April 30, 2019 | The New York Times | By Richard Sandomir.

Martin Kilson, a leftist scholar, fierce debater and follower of W. E. B. Du Bois who became the first tenured African-American professor at Harvard, died on April 24 in Lincoln, Mass. He was 88.....Professor Kilson was a prolific writer, an expert on ethnic politics in Africa and the United States, and a mentor to generations of students, among them the writer, teacher and philosopher Cornel West......Professor Kilson, an avowed integrationist, was already teaching courses in African politics in the 1960s when black students were starting to assert themselves on predominantly white campuses like Harvard.......Professor Kilson was a faculty sponsor of the Harvard-Radcliffe Association of African and Afro-American Students. But after the university’s Afro-American studies department was established in 1969, he became disenchanted with its governance, criticizing it as lacking academic rigor and maintaining that it had become an enclave for radical black students.

“Black solidarity forces are distinctly anti-intellectual and anti-achievement in orientation,” he wrote in a provocative essay about Harvard in The New York Times Magazine in 1973. “They indulge in the ‘black magic’ of nationalism, believing that miracles are possible if Negroes display fidelity to black nationalism or separatism and its anti-white attitudes, rituals and symbols.”....Kilson argued that the radical politics of separatists was an academic dead end.....“It took extraordinary courage in 1969 to challenge Black Panther and black power rhetoric,” the Rev. Eugene Rivers III, a former student of Professor Kilson’s, said in a telephone interview. “And he was right.”......Professor Kilson encountered Du Bois, the pioneering urban sociologist who was a founder of the N.A.A.C.P., as a freshman at Lincoln University, a HBCU....Du Bois remained an influence throughout Professor Kilson’s career....Harvard hired him as a lecturer in government in 1962. He was named an assistant professor two years later and granted tenure in 1968.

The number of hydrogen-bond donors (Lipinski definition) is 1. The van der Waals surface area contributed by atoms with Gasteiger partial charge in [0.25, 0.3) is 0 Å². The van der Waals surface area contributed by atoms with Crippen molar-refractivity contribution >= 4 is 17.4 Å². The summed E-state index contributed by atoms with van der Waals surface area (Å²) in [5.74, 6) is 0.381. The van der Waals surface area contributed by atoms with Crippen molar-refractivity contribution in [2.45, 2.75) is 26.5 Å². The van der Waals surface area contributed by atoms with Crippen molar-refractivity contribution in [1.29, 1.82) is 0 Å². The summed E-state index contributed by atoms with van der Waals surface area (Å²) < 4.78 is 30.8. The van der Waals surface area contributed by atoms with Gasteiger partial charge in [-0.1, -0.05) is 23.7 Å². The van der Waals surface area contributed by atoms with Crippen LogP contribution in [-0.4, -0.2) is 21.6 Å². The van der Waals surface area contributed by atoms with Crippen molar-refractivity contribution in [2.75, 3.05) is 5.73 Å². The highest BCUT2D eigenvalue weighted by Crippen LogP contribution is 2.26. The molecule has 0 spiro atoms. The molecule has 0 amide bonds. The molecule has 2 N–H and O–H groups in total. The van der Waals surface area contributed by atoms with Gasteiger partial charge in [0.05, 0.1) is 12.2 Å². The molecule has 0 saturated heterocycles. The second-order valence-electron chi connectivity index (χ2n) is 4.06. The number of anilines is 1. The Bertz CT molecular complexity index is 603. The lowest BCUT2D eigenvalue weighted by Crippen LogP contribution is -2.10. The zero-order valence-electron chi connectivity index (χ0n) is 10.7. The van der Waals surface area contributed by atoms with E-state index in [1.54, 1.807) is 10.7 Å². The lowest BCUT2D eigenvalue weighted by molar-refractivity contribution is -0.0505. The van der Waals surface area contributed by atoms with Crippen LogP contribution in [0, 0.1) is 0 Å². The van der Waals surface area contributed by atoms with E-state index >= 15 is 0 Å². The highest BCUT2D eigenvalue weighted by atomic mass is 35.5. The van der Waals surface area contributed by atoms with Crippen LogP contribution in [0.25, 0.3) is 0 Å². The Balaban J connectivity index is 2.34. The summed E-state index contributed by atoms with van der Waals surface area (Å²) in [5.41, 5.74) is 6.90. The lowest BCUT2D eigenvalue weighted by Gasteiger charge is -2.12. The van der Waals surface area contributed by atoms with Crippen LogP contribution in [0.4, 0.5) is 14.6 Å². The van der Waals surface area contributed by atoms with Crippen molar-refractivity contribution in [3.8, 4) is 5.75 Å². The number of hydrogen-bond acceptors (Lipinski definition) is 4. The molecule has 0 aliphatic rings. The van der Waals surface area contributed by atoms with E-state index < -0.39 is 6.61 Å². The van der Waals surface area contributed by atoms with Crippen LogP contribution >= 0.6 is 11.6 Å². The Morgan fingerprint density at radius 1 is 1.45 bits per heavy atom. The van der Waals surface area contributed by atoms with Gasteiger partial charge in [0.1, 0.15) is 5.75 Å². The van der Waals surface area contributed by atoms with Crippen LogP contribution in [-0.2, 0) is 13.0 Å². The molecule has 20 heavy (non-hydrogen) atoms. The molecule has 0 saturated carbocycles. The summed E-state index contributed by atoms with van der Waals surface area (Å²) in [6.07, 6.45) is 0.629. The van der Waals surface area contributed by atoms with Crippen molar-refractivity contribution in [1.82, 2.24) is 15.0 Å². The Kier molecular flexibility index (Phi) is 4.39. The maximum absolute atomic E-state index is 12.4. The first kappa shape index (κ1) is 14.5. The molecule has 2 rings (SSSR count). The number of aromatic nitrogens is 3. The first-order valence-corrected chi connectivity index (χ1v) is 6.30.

“He took a lot of pride in that accomplishment,” his daughter Hannah Kilson said in a telephone interview....Kilson used that sharp pen in 2002 when he challenged Randall L. Kennedy, a distinguished African-American professor at Harvard Law School, over the title of Professor Kennedy’s book “Nigger: The Strange Career of a Troublesome Word.”
academic_rigor  African-Americans  Black_Panthers  black_nationalism  black_power  black_separatism  black_studies  Cornel_West  Eugene_Rivers  Harvard  Henry_Louis_Gates  integration  left-wing  obituaries  PhDs  scholars  trailblazers  W.E.B._Du_Bois  wishful_thinking 
may 2019 by jerryking
Black Folk's Guide to Making Big Money in America
A primer on personal finance, business and real estate. It is truly comprehensive and a must read for anyone serious about improving their financial situation.
++++++++++++++++++++++++++++++++++++++++++++++++
First, Trower-Subira emphasizes the central importance of home ownership as a source of equity capital. He decried the usage of earned income and accumulated home equity to fuel (conspicuous) consumption binges. Trower-Subira got it right when he said that real estate should be the base asset for African Americans from which to build wealth. As long as you borrow against your home to acquire other, income producing assets, you are doing yourself a favor by pursuing homeownership.